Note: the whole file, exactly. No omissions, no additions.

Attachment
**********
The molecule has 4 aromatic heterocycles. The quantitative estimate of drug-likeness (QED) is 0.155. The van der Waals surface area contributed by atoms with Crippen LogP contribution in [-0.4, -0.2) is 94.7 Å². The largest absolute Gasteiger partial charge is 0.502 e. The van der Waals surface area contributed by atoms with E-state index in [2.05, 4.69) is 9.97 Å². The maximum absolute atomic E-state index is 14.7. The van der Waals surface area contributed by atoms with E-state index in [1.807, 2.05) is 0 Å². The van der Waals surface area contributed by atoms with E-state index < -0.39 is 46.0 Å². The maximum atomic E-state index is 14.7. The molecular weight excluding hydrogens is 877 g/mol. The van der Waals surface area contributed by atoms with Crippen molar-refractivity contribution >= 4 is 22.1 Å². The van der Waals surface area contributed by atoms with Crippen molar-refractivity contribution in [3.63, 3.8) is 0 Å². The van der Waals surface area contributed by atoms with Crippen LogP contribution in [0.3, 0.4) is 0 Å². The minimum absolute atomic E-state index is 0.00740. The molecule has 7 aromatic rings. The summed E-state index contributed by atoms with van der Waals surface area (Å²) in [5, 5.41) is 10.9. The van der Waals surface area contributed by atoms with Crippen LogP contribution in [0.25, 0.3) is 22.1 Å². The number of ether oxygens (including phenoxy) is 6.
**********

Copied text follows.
The molecule has 4 aromatic heterocycles. The quantitative estimate of drug-likeness (QED) is 0.155. The van der Waals surface area contributed by atoms with Crippen LogP contribution in [-0.4, -0.2) is 94.7 Å². The largest absolute Gasteiger partial charge is 0.502 e. The van der Waals surface area contributed by atoms with E-state index in [2.05, 4.69) is 9.97 Å². The maximum absolute atomic E-state index is 14.7. The van der Waals surface area contributed by atoms with E-state index in [1.807, 2.05) is 0 Å². The van der Waals surface area contributed by atoms with E-state index < -0.39 is 46.0 Å². The maximum atomic E-state index is 14.7. The molecular weight excluding hydrogens is 877 g/mol. The van der Waals surface area contributed by atoms with Crippen molar-refractivity contribution >= 4 is 22.1 Å². The van der Waals surface area contributed by atoms with Crippen molar-refractivity contribution in [3.63, 3.8) is 0 Å². The van der Waals surface area contributed by atoms with Crippen LogP contribution in [0.3, 0.4) is 0 Å². The minimum absolute atomic E-state index is 0.00740. The molecule has 7 aromatic rings. The summed E-state index contributed by atoms with van der Waals surface area (Å²) in [5, 5.41) is 10.9. The van der Waals surface area contributed by atoms with Crippen LogP contribution in [0.25, 0.3) is 22.1 Å². The number of ether oxygens (including phenoxy) is 6.